The Really Big Question -“Why Do We Share??”

DESCRIPTION: Are humans basically selfish, or basically giving? There’s a widespread assumption that you have to offer people incentives to do good deeds and threaten punishment to stop them from doing evil deeds. But the way people act in the real world contradicts that idea. Humans may actually have been shaped by evolution to care about each other, to share, and to cooperate. In this program, we hear from a fascinating cast of characters:

Harvard Business School professor Michael Norton talks about his experiments showing that it makes people happier to give money away than to spend it on themselves.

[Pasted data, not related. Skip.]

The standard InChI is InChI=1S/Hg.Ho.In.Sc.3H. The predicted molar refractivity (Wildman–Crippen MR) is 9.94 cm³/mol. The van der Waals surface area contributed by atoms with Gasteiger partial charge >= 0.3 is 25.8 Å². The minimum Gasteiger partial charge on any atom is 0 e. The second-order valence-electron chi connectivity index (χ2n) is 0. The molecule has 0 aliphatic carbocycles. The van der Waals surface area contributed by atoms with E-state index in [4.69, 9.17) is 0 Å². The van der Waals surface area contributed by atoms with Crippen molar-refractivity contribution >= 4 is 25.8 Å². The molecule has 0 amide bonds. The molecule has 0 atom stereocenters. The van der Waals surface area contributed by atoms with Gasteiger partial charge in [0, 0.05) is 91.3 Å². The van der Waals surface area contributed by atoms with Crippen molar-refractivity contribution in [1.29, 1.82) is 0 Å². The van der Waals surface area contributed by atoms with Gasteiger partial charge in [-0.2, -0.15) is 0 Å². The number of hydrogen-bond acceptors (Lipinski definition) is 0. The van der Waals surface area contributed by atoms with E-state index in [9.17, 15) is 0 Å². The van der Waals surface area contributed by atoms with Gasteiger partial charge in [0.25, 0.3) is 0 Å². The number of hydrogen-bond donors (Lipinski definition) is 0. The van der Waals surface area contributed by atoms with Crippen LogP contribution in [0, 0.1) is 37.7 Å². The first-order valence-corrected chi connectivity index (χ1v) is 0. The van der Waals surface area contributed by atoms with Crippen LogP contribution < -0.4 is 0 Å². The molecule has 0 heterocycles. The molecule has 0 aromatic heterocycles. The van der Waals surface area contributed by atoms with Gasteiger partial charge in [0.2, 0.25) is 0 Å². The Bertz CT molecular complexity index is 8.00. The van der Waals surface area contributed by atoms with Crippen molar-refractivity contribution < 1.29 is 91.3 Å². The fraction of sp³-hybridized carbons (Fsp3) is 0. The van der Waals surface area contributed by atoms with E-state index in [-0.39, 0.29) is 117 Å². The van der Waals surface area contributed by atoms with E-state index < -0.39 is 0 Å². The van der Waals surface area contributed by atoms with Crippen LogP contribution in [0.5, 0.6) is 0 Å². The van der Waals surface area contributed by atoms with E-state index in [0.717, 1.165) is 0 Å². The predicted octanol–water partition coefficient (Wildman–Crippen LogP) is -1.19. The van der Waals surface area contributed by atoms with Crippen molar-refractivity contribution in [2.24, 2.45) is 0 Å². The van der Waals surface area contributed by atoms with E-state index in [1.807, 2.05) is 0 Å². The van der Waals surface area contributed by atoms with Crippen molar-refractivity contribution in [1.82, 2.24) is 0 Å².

Elders of the Maasai tribe in Kenya explain their system of sharing with tribe members in need, with no expectation of tit for tat.
Evolutionary biologist Athena Aktipis talks about cooperation among humans and among cancer cells.
UC Berkeley psychology professor Dacher Keltner says people who have less tend to give more.
Primatologist Frans de Waal, who studies generosity and altruism in other primates, argues that humans are driven by biology, not culture, to be altruistic.

Support Provided By

More Wcpn Schedule
More Wclv Schedule
Schedule
Donate
90.3 WCPN
WCLV Classical 104.9
NPR Hourly Newscast
The Latest News and Headlines from NPR
This text will be replaced with a player.
This text will be replaced with a player.
This text will be replaced with a player.